New Vision of CMS Innovation Center Aligns With ACP Priorities for Payment Systems

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In new strategy paper, CMS says Innovation Center will evaluate aspects of proposed payment systems including equity, care delivery transformation, patient outcomes

Nov 5, 2021 (ACP) – The Centers for Medicare & Medicaid Services Innovation Center, devoted to finding better ways to reimburse medical professionals, is embracing a new vision for the future that emphasizes broader metrics of success.

CMS detailed this new vision in a strategy paper released at the end of October. ACP looks forward to beneficial changes going forward. “Overall, this strategy refresh is in line with what ACP has been requesting for some time,” said Shari Erickson, ACP vice president for governmental affairs and medical practice.

As Erickson explained, the Innovation Center was created as part of the Affordable Care Act as a division within CMS that would test payment models and implement them without needing approval from Congress. “The idea was that the center would allow more testing of models and quicker advancement,” she said, under the rules that “payment systems must improve quality while either maintaining or reducing cost, or they must reduce cost while maintaining or improving quality.”

From the ACP point of view, payment systems within primary care have remained problematic. Last year, ACP released its Vision for the U.S. Health Care System, which addressed delivery and payment system reform. It stated that “poorly designed value-based payment models have the potential to exacerbate health inequities, particularly models that feature patient cost-sharing or those that are available only in certain, typically more urban, geographic regions. Practices and health systems that care for vulnerable patient populations must be supported rather than penalized.”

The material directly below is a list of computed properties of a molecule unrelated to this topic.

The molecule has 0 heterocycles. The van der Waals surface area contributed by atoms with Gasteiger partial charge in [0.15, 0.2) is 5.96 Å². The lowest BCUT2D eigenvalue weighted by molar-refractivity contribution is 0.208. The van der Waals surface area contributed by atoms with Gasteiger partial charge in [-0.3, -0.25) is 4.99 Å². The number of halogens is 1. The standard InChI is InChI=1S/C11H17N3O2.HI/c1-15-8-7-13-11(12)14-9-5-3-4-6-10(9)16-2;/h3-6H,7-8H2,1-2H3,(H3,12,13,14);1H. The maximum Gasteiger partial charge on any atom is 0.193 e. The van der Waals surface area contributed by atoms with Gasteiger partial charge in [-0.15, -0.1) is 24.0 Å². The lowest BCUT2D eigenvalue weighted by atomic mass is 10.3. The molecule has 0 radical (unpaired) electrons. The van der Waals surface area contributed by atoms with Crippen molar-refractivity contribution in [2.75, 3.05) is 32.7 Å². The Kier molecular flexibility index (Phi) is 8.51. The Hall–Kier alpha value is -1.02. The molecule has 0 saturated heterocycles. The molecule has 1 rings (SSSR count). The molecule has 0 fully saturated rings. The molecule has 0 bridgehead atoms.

In its new incarnation, the Innovation Center will evaluate more aspects of proposed payment systems such as equity, care delivery transformation, patient outcomes and market characteristics. “These are broader metrics that will allow the center to think more innovatively than what's laid out in the statutory criteria,” Erickson said. “It's an important change.”

ACP is especially pleased by the focus on equity – a top priority of the College. “CMS is specifically talking about understanding barriers in value-based models for certain populations and the physicians who treat them,” Erickson said. “They're taking a much more deliberative approach.”

Primary care physicians, of course, are crucial to underserved populations, and more support for internists is a proven way to help provide better outcomes at lower cost.

In addition, CMS wants to reduce complexity in the models, streamline participation requirements and reduce administrative burden. “We're thrilled that CMS is being so responsive to ACP's advocacy in support of moving their models in this direction and thinking more broadly and deliberately about the criteria they use,” Erickson said.

ACP will be watching carefully to make sure any new models increase quality and access without imposing undue burdens on physicians and other medical professionals—and that physicians are not pushed into mandatory models too soon. For now, ACP members should keep an eye out for new payment models and reforms of existing models, Erickson said. “We'll be monitoring the models too, and we'll keep members informed about new opportunities that may come along,” she added.

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